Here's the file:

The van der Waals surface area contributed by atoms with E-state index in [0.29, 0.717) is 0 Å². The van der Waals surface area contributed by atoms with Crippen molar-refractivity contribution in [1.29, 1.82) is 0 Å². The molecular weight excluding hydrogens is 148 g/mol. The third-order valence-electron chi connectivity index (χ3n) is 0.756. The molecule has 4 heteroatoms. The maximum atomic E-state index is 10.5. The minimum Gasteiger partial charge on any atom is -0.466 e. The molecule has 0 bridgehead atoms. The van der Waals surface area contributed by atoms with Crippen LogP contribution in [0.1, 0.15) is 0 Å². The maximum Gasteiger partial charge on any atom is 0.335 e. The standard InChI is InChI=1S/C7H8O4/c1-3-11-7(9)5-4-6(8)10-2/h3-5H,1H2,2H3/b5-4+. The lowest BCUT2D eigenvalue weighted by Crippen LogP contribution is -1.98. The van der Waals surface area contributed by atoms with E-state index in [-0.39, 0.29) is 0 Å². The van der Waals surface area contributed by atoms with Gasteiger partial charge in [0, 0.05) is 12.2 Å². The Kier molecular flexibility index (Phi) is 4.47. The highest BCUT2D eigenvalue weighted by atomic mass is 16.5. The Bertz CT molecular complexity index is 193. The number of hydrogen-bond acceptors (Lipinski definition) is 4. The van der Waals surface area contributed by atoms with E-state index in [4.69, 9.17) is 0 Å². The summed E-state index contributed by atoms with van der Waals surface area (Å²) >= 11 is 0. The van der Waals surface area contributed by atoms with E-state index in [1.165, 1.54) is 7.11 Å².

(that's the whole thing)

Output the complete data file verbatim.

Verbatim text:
The van der Waals surface area contributed by atoms with E-state index in [0.29, 0.717) is 0 Å². The van der Waals surface area contributed by atoms with Crippen molar-refractivity contribution in [1.29, 1.82) is 0 Å². The molecular weight excluding hydrogens is 148 g/mol. The third-order valence-electron chi connectivity index (χ3n) is 0.756. The molecule has 4 heteroatoms. The maximum atomic E-state index is 10.5. The minimum Gasteiger partial charge on any atom is -0.466 e. The molecule has 0 bridgehead atoms. The van der Waals surface area contributed by atoms with Crippen LogP contribution in [0.1, 0.15) is 0 Å². The maximum Gasteiger partial charge on any atom is 0.335 e. The standard InChI is InChI=1S/C7H8O4/c1-3-11-7(9)5-4-6(8)10-2/h3-5H,1H2,2H3/b5-4+. The lowest BCUT2D eigenvalue weighted by Crippen LogP contribution is -1.98. The van der Waals surface area contributed by atoms with E-state index in [-0.39, 0.29) is 0 Å². The van der Waals surface area contributed by atoms with Gasteiger partial charge in [0, 0.05) is 12.2 Å². The Kier molecular flexibility index (Phi) is 4.47. The highest BCUT2D eigenvalue weighted by atomic mass is 16.5. The Bertz CT molecular complexity index is 193. The number of hydrogen-bond acceptors (Lipinski definition) is 4. The van der Waals surface area contributed by atoms with E-state index in [4.69, 9.17) is 0 Å². The summed E-state index contributed by atoms with van der Waals surface area (Å²) >= 11 is 0. The van der Waals surface area contributed by atoms with E-state index in [1.165, 1.54) is 7.11 Å².